Describe the trends found in the periodic table with respect to atomic size, ionization energy, electron affinity, or electronegativity.
Determine the Lewis electron-dot structure or number of valence electrons for an atom of any main-group element from its atomic number or position in the
Represent an electrons location in the quantum mechanical model of an atom in terms of the shape of electron clouds (s and p orbitals in particular), relative

Matter and Energy

Standard 2 — Matter and Energy
Conceptual StrandThe properties of matter determine how it interacts with energy.Guiding QuestionWhat is the relationship between matter and energy?
Course Level Expectation
Investigate the characteristic properties of matter.
Explore the interactions between matter and energy.
Apply the kinetic molecular theory to describe solids, liquids, and gases.
Investigate characteristics associated with the gaseous state.
Discuss phase diagrams of one-component systems.
State Performance Indicator
Distinguish among elements, compounds, solutions, colloids, and suspensions.
Identify properties of a solution: solute and solvent in a solid, liquid or gaseous solution; procedure to make or determine the concentration of a solution in
Classify a solution as saturated, unsaturated, or supersaturated based on its composition and temperature and a solubility graph.
Classify a property of change in matter as physical, chemical, or nuclear.
Compare and contrast heat and temperature changes in chemical and physical processes.
Investigate similarities and differences among solids, liquids and gases in terms of energy and particle spacing.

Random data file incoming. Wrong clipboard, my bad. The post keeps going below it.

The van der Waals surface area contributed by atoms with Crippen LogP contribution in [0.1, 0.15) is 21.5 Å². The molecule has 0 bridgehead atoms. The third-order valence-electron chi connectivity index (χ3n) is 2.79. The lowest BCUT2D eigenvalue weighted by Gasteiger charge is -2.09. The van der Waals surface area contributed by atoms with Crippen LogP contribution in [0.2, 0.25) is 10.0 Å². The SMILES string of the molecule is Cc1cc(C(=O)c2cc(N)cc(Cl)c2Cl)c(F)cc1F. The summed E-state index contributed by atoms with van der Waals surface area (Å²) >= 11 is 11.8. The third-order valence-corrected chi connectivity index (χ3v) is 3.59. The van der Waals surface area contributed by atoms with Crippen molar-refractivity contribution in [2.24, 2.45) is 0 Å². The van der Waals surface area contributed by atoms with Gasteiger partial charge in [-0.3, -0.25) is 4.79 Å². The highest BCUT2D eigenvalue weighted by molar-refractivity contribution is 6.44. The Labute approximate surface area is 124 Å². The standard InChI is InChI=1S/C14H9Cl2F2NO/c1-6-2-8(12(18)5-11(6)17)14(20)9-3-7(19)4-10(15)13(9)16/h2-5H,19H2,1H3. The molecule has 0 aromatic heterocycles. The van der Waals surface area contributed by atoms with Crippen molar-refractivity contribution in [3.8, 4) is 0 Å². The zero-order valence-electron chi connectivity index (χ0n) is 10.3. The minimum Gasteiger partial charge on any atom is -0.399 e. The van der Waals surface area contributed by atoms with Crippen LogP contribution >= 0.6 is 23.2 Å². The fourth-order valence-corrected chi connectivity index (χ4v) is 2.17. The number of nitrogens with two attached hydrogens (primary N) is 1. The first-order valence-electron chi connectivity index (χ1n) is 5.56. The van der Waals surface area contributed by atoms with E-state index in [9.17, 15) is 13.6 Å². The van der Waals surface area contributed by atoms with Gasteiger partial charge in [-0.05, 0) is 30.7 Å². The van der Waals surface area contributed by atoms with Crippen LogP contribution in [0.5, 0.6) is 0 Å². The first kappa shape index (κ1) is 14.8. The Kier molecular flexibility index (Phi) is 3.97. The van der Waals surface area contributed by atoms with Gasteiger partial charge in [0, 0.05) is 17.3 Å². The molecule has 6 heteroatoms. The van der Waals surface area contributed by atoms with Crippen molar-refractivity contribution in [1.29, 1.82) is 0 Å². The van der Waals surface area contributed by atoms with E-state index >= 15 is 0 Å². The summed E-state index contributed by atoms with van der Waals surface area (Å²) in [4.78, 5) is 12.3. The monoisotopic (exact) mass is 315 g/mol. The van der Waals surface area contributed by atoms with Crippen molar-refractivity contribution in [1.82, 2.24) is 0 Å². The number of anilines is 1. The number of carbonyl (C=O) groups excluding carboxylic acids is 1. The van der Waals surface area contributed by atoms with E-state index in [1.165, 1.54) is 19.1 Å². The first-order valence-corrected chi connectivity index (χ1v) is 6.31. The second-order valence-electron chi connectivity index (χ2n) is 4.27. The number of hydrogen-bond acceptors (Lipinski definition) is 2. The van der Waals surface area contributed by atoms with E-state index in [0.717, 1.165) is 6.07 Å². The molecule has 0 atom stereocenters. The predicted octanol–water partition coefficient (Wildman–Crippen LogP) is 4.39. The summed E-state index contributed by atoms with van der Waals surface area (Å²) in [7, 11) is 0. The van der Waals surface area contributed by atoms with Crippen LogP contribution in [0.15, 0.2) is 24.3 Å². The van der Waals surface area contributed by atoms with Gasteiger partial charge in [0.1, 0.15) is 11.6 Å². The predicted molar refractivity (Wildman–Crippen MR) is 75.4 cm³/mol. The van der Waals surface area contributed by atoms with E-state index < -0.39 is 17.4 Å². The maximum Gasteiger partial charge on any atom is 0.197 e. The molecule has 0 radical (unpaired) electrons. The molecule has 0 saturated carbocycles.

Predict how changes in volume, temperature, and pressure affect the behavior of a gas.

Interactions of Matter

Standard 3 — Interactions of Matter
Conceptual StrandInteractions between matter generate substances with new physical and chemical properties.Guiding QuestionWhat types of interactions between matter generate new substances?
Course Level Expectation
Investigate chemical bonding.
Analyze chemical and nuclear reactions.
Explore the mathematics of chemical formulas and equations.
Explain the law of conservation of mass/energy.
State Performance Indicator
Analyze ionic and covalent compounds in terms of how they form, names, chemical formulas, percent composition, and molar masses.
Identify the reactants, products, and types of different chemical reactions: composition, decomposition, double replacement, single replacement, combustion.
Predict the products of a chemical reaction.
Balance a chemical equation to determine molar ratios.
Convert among the following quantities of a substance: mass, number of moles, number of particles, molar volume at STP.
Identify and solve stoichiometry problems: volume at STP to mass, moles to mass, and molarity.
Classify substances as acids or bases based on their formulas and how they react with various indicators.
Describe radioactive decay through a balanced nuclear equation and through an analysis of the half-life concept.
Compare and contrast nuclear fission and fusion.
Relate the laws of conservation of mass/energy to thermal changes that occur during physical, chemical or nuclear processes.